Research Brief: Pathway for human cancer virus creation discovered
Finding out where a virus replicates inside the body is key to understanding how to stop an infection from spreading. In the case of the first human cancer virus discovered—human T-cell leukemia virus type 1 (HTLV-1)—researchers at the University of Minnesota’s Institute for Molecular Virology (IMV) have discovered a novel pathway for how this distant cousin of the human immunodeficiency virus (HIV) is created from cells.
The study, published in mBio, was the result of looking at live-cell image studies to determine where the major protein needed to create HTLV-1 particles—called Gag—is assembled. These particles are how a virus can spread from one cell to others in the body. The key imaging technique used, called total internal reflection fluorescence (TIRF) microscopy, allowed for precise identification of Gag protein. Researchers discovered it along the periphery of cells.
"With recent and alarming HTLV prevalence studies, there is heightened awareness for increased need for research on this potentially devastating human cancer virus,” said Louis Mansky, PhD, director of the Institute for Molecular Virology, professor in the School of Dentistry and Masonic Cancer Center member. “Uncovering where particle creation occurs will aid in efforts to prevent the spread of this virus."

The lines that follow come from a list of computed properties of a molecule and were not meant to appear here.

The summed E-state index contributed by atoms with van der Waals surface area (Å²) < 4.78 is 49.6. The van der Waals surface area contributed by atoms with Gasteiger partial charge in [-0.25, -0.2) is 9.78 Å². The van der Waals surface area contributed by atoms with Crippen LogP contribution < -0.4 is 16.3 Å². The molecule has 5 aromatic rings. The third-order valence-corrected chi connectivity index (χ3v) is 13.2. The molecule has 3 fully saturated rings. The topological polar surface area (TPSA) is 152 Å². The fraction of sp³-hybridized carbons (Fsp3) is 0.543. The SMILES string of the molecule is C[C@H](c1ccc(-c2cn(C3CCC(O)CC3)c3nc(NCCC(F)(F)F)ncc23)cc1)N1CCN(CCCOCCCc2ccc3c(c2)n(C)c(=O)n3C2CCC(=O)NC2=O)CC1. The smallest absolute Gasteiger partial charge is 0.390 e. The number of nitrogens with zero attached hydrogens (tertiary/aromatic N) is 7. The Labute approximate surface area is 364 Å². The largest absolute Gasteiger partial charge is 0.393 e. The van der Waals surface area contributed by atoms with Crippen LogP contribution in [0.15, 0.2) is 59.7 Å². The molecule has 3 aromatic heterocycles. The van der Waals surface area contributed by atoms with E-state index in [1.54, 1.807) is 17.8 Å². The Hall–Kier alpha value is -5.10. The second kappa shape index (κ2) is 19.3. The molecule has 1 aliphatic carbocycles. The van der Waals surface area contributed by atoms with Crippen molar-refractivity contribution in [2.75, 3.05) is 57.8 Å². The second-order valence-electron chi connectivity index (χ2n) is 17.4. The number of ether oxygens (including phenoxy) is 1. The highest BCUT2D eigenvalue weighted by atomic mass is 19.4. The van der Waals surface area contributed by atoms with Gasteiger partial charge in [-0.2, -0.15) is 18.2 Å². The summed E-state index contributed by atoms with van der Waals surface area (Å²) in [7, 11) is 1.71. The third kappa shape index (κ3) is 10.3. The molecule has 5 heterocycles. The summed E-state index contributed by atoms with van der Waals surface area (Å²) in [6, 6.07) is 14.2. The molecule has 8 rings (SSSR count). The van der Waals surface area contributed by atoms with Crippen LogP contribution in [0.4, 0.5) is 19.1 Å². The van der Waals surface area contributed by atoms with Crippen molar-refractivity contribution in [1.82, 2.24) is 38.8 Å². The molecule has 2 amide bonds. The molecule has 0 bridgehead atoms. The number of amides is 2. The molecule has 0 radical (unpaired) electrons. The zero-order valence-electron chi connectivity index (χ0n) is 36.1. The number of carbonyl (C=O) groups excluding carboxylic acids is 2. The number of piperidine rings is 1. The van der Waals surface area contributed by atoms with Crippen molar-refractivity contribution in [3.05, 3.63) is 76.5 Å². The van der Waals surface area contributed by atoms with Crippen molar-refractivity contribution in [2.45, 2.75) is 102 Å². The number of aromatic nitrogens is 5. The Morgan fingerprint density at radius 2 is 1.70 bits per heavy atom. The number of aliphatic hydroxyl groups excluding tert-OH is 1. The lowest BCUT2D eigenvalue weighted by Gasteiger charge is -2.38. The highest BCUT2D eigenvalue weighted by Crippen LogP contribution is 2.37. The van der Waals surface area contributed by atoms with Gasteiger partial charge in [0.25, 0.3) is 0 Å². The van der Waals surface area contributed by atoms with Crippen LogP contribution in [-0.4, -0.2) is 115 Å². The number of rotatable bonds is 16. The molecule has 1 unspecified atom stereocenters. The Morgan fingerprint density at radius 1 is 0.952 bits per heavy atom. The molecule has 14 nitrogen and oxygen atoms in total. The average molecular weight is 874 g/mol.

Just this year, remote parts of central Australia have seen a dramatic rise in HTLV-1 cases. HTLV-1 is transmitted through sexual contact, blood transfusion and from mother to child by breastfeeding. Along with being a carcinogen, the virus can lead to other serious health conditions and cause a chronic progressive disease of the spinal cord. However, most people who are infected never exhibit symptoms.
Mansky and his collaborator, Joachim Mueller, PhD, professor in the School of Physics and Astronomy in the College of Science and Engineering and Masonic Cancer Center member, sought to conduct a careful comparison between how HTLV-1 and HIV-1 particles are formed. The pathway used by HTLV-1 Gag to reach the virus assembly site was distinct from that of HIV-1.
“The use of quantitative fluorescence in live cell imaging experiments allows us to distinguish differences between these viruses,” said Mueller.
"We were surprised by the striking difference observed between HTLV-1 and HIV-1 Gag proteins in our live-cell imaging experiments," said John Eichorst, PhD, senior postdoctoral researcher. “Researchers believed that viruses related to HIV-1 would behave the same, so this difference was quite surprising.”
The next step of this research is to understand the mechanism that determines the pathway used by HTLV-1 Gag to reach the virus assembly site. Blocking this pathway could be an effective means for preventing HTLV-1 transmission and disease.
This research was supported by funding from the National Heart, Lung and Blood Institute, and the National Institutes of Health.